Friday, July 4, 2014

Knitting Entrelac

I've had this post sitting in my "drafts" folder for a very long time now, I think maybe 6+ months. So long that I don't remember why I didn't just sit down and write it in the first place. Maybe I wanted to wait until I was finished with my entrelac scarf? I don't know.

Anyway, I'm still not exactly "done" with my scarf... Okay, I'm not even half way, but I want to write about it! I've done enough (about 21") to really feel like I've got the hang of the method, and I don't see what I can't share what I've learned.

Now, I'm going to be very honest, I am not a knitter. I like to pretend I am, but I really only know a few basic stitches. For those of you who've been following me for a bit, you may remember my cable scarf, which I scraped (or "frogged") numerous times before finally getting the hang of the repeat... That was probably my greatest knitting accomplishment to date, and I still haven't finished it. It's just about as long as it was back in 2012...

So, being just a beginner knitter, when I saw this gorgeous Entrelac Scarf (by Allison LoCicero), I didn't think that I would be able to do it at all. But I got out my needles and some yarn, and I tried it anyway. I first saw the pattern on YouTube, on the channel VeryPink Knits. The video was called (of course) Learn to Knit an Entrelac Scarf.
The video was endlessly helpful in my endeavors to knit this scarf. Being sort of a beginner knitter, I was nervous, but it really isn't nearly as hard as it looks (though feel free to tell you friends how complicated it was when they compliment you on it).

Wanna get started?

Here's What You'll Need to Know:

You should come into this project with a basic knowledge of how to knit and purl (the 2 most basic stitches in knitting). There are a few other techniques that will need to be mastered (or at least learned) in order to make this scarf, but they're not hard, and if you can knit & purl, you can learn them.
They are:

sl (slip one) - to slip a stitch, you put your needle in the stitch purl-wise, then simply move it from the left needle to the right without having worked it.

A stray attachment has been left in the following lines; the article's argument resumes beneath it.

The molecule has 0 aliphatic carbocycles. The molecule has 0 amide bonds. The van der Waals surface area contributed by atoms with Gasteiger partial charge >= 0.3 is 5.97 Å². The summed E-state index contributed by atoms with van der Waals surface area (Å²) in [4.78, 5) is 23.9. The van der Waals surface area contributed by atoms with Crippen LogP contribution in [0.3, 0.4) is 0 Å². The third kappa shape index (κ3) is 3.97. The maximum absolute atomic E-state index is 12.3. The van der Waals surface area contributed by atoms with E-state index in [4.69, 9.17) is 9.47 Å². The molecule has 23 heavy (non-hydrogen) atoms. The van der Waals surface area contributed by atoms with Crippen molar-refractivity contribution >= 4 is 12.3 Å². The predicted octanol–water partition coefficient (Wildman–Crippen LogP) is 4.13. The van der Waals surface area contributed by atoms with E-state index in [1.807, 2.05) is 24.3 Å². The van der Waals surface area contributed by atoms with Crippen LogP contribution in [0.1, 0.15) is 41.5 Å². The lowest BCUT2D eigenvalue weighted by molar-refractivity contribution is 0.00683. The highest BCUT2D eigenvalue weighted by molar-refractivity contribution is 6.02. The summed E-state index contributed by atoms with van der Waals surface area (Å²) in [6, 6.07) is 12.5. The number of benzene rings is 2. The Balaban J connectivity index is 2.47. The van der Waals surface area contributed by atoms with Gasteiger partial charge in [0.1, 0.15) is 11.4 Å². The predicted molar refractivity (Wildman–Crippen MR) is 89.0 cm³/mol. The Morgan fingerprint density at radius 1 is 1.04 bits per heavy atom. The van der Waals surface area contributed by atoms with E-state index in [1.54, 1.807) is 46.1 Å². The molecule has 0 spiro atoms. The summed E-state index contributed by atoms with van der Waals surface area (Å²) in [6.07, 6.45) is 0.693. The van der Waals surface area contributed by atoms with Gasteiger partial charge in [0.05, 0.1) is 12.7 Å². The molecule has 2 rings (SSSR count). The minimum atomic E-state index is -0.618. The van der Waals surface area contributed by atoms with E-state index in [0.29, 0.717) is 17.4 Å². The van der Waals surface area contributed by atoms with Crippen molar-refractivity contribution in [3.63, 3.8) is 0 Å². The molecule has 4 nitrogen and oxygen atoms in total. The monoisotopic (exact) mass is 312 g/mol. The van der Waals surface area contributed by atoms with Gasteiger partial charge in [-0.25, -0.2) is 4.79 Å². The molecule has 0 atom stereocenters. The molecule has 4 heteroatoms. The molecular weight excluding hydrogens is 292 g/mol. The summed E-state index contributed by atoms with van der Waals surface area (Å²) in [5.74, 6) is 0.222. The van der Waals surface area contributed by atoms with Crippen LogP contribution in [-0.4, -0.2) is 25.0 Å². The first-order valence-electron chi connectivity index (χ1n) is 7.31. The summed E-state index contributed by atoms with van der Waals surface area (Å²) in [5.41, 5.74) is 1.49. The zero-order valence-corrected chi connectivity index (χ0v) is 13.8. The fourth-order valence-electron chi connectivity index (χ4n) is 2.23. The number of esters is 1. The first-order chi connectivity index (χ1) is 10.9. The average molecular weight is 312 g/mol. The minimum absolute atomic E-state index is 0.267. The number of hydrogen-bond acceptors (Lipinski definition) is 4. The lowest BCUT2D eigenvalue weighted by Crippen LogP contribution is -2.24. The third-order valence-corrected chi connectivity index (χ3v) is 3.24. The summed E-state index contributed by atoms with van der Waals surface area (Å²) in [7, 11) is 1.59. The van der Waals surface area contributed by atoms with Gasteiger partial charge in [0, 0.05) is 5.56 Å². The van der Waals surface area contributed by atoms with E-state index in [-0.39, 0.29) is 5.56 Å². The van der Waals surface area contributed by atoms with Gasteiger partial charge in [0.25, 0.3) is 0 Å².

kfb (knit-front-back) - you put your needle into the stitch and knit it normally, but before taking the stitch off of the left needle move your right needle into the back loop of the stitch (as if you were going to knit it again), and then wrap and pull them both off. You've turned one knit stitch into two! 

m (make) - to make a stitch, you use your needle to pick up the "bar" between stitches and put it on your right needle. You've just made a stitch out of nothing! 

ssk (slip-slip-knit) - in this scarf, to slip-slip-knit you will slip two stitches (as if to purl) from your left side needle onto your right needle, then knit them together.

psso (pass slipped stitch over) - This isn't as weird as it sounds. Basically, what you're doing is passing a slipped stitch over the next one on the needle, just as you would when you bind-off your work.

You will also (at various times) have to knit or purl two stitches together, but this is very simple to do. Instead of picking up one stitch to work, you just pick up two. Easy as pie.

My recommendations? Read through the pattern, more than once if you need to. Watch the video continuously (I've watched it about 6 times all the way though, and I keep jumping back and forth between sections as I need). And don't be afraid to make mistakes. There are some tricky stitches in this pattern. Just take it slow and don't worry, you can do it!

Before you know it you'll have a beautiful chunk of fabric like this:

So grab your needles and get started! Don't worry if you don't have a long-dyed variegated yarn, use what you've got, it'll be beautiful regardless!

I'd love to see what you guys come up with! You can find me on (feel free to "friend" me!), or as always, you can leave a comment here on the blog. I can't wait to see your projects, and Happy Stitching!

P.S.: Don't worry if your scarf often looks like this:

It's normal, trust me.

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